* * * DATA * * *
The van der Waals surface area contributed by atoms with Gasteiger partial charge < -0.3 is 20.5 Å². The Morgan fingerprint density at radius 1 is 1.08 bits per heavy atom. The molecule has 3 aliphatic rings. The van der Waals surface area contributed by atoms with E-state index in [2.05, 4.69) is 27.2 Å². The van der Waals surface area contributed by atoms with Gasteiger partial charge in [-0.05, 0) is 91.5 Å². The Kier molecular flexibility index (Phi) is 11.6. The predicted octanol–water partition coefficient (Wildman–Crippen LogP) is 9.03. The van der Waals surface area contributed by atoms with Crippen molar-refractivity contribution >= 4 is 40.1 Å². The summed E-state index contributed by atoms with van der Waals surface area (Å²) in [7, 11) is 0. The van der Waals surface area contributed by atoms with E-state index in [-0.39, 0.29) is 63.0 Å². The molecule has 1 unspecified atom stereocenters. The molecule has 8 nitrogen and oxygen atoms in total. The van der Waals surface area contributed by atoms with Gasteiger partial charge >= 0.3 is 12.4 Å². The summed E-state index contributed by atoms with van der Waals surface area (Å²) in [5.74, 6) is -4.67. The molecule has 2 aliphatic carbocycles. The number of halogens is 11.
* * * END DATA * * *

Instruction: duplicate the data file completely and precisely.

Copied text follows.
The van der Waals surface area contributed by atoms with Gasteiger partial charge < -0.3 is 20.5 Å². The Morgan fingerprint density at radius 1 is 1.08 bits per heavy atom. The molecule has 3 aliphatic rings. The van der Waals surface area contributed by atoms with E-state index in [2.05, 4.69) is 27.2 Å². The van der Waals surface area contributed by atoms with Gasteiger partial charge in [-0.05, 0) is 91.5 Å². The Kier molecular flexibility index (Phi) is 11.6. The predicted octanol–water partition coefficient (Wildman–Crippen LogP) is 9.03. The van der Waals surface area contributed by atoms with Crippen molar-refractivity contribution >= 4 is 40.1 Å². The summed E-state index contributed by atoms with van der Waals surface area (Å²) in [7, 11) is 0. The van der Waals surface area contributed by atoms with E-state index in [-0.39, 0.29) is 63.0 Å². The molecule has 1 unspecified atom stereocenters. The molecule has 8 nitrogen and oxygen atoms in total. The van der Waals surface area contributed by atoms with Gasteiger partial charge >= 0.3 is 12.4 Å². The summed E-state index contributed by atoms with van der Waals surface area (Å²) in [5.74, 6) is -4.67. The molecule has 2 aliphatic carbocycles. The number of halogens is 11.